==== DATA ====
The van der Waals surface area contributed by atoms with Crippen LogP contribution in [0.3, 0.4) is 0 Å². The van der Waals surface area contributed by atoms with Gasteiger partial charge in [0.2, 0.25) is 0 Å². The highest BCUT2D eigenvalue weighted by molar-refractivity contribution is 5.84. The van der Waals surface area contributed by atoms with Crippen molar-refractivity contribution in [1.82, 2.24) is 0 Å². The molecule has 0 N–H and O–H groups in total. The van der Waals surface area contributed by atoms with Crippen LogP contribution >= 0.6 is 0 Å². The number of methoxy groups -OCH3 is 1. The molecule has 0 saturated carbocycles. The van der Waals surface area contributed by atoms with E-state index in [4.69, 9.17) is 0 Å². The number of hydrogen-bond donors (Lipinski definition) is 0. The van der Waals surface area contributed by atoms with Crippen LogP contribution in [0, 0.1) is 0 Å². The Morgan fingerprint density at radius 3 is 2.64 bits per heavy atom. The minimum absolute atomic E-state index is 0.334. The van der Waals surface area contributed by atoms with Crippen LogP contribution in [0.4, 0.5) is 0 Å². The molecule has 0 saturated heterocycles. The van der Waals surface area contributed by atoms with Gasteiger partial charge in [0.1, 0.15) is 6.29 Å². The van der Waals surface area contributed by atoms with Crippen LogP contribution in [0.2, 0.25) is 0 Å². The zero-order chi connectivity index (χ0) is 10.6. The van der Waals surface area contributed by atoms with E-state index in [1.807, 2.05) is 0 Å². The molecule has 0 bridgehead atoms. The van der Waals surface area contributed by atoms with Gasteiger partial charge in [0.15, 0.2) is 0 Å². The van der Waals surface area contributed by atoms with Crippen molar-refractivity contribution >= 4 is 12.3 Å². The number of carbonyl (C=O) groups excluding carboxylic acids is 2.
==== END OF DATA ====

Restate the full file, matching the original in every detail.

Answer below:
The van der Waals surface area contributed by atoms with Crippen LogP contribution in [0.3, 0.4) is 0 Å². The van der Waals surface area contributed by atoms with Gasteiger partial charge in [0.2, 0.25) is 0 Å². The highest BCUT2D eigenvalue weighted by molar-refractivity contribution is 5.84. The van der Waals surface area contributed by atoms with Crippen molar-refractivity contribution in [1.82, 2.24) is 0 Å². The molecule has 0 N–H and O–H groups in total. The van der Waals surface area contributed by atoms with Crippen LogP contribution >= 0.6 is 0 Å². The number of methoxy groups -OCH3 is 1. The molecule has 0 saturated carbocycles. The van der Waals surface area contributed by atoms with E-state index in [4.69, 9.17) is 0 Å². The number of hydrogen-bond donors (Lipinski definition) is 0. The van der Waals surface area contributed by atoms with Crippen LogP contribution in [0, 0.1) is 0 Å². The Morgan fingerprint density at radius 3 is 2.64 bits per heavy atom. The minimum absolute atomic E-state index is 0.334. The van der Waals surface area contributed by atoms with Crippen LogP contribution in [0.4, 0.5) is 0 Å². The molecule has 0 saturated heterocycles. The van der Waals surface area contributed by atoms with Gasteiger partial charge in [0.1, 0.15) is 6.29 Å². The van der Waals surface area contributed by atoms with Crippen LogP contribution in [0.2, 0.25) is 0 Å². The zero-order chi connectivity index (χ0) is 10.6. The van der Waals surface area contributed by atoms with E-state index in [1.807, 2.05) is 0 Å². The molecule has 0 bridgehead atoms. The van der Waals surface area contributed by atoms with Gasteiger partial charge in [0.15, 0.2) is 0 Å². The van der Waals surface area contributed by atoms with Crippen molar-refractivity contribution >= 4 is 12.3 Å². The number of carbonyl (C=O) groups excluding carboxylic acids is 2.